There then followed a year of work, drawing up the detailed business case, including the commissioning of the Princes foundation for the built environment to embark on a community engagement and planning project, costing in the region of £60,000probably moreto devise a plan for the Sutton site. It was an attempt to cajole the local community to buy into something that it did not wish to accept. At the same time as the local NHS was pressing ahead with the detailed business case, the Department of Health was considering what to do with the request from the London borough of Merton to call in the decision.
Finally, in December 2005, the Secretary of State gave her answer to the question. She issued a direction to the local NHS to draw up plans for a critical care hospital to be located at St. Helier. Hallelujah was the cry at the time, but it was a very short-lived cry of good cheer, because another year went by and although the local NHS was initially suffering from shock from the Secretary of States decision, it soon regrouped. After five months, it told the Secretary of State that, for planning and legal reasons, the St. Helier option could not be pursued.
Siobhain McDonagh (Mitcham and Morden) (Lab): I apologise to the hon. Gentleman for not having asked him earlier whether I could intervene. Is he also aware that through a freedom of information request, we discovered that the health service never accepted the Secretary of States advice about St. Helier? Quite the contrary: right up until the decision was finally withdrawn by the Secretary of State, building surveyors and structural and engineers were being instructed to go ahead with the Sutton sitethe Secretary of States suggestions were flagrantly ignored.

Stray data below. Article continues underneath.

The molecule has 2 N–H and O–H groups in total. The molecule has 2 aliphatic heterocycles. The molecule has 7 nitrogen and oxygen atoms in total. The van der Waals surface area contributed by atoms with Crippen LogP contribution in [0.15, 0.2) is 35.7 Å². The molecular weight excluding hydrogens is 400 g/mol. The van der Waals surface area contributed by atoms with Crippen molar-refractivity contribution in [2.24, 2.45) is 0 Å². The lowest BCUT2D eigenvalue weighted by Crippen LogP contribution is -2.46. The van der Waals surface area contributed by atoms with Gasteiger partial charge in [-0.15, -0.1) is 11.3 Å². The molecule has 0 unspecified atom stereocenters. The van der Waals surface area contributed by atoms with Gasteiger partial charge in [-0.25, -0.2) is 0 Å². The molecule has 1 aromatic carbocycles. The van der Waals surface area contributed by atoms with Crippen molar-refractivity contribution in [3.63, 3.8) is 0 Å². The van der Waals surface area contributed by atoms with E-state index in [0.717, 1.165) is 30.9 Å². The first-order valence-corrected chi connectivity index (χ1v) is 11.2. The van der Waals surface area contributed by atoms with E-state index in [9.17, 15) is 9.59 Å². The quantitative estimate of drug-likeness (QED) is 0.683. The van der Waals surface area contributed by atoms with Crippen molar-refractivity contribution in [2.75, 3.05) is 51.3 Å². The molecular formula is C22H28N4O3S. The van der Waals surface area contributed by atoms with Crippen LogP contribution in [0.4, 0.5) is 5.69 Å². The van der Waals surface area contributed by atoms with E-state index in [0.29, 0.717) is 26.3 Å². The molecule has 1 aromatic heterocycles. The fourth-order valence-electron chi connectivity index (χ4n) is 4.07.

Mr. Burstow: I am grateful to the hon. Lady, who I know has also campaigned on this issue for a number of years. She is right to highlight the ignoble nature of the conduct of some local elements in respect of decisions about this issue and the attempt to thwart the wishes of local people and the Secretary of States direction by pursuing a completely contrary course of action. The freedom of information request provides clear evidence of that. Frankly, the planning and legal obstacles put in the way of the peoples wishes and the Secretary of States direction were red herrings. They were a distraction from what should have been happening.
By August 2005, NHS London entered the stage and the planning and financial issues came to the fore. Those were cited yet again as a reason for revisiting the whole matter. At that point, the Secretary of State agreed to withdraw her direction and hand the matter back to the local NHS for a review of the affordability of the whole plan. That review has now reported and it concluded that the Better Healthcare Closer to Home project was not affordable. Indeed, when set againstthe backdrop of payment by results, practice-based commissioning and the introduction of independent treatment centres, it is hard to see how the local health economy could ever have afforded those proposals.
The review now proposes a smaller number of local care hospitals, centred on existing NHS estate, and a local general hospital rather than a critical care hospital. Furthermore, the review is now to continue through to June to recommend the preferred location for the general hospital somewhere within the London borough of Suttoneither at the Sutton or St. Helier site.
The review raises a number of questions, though not necessarily questions for the Minister to answer tonight. I wish to lodge those questions with him, but I am also posing them for the people who have conducted the review. For example, will the new plans be viable, given that Surrey primary care trust is no longer seen to be part and parcel of driving the changes forward and is not expected to commission services arising from the project? Indeed, will the income and activity generated from within Sutton and Merton PCT be enough to ensure the sustainability and deliverability of the proposals under the guidelines issued by the Department in respect of the use of the private finance initiative and capital funding?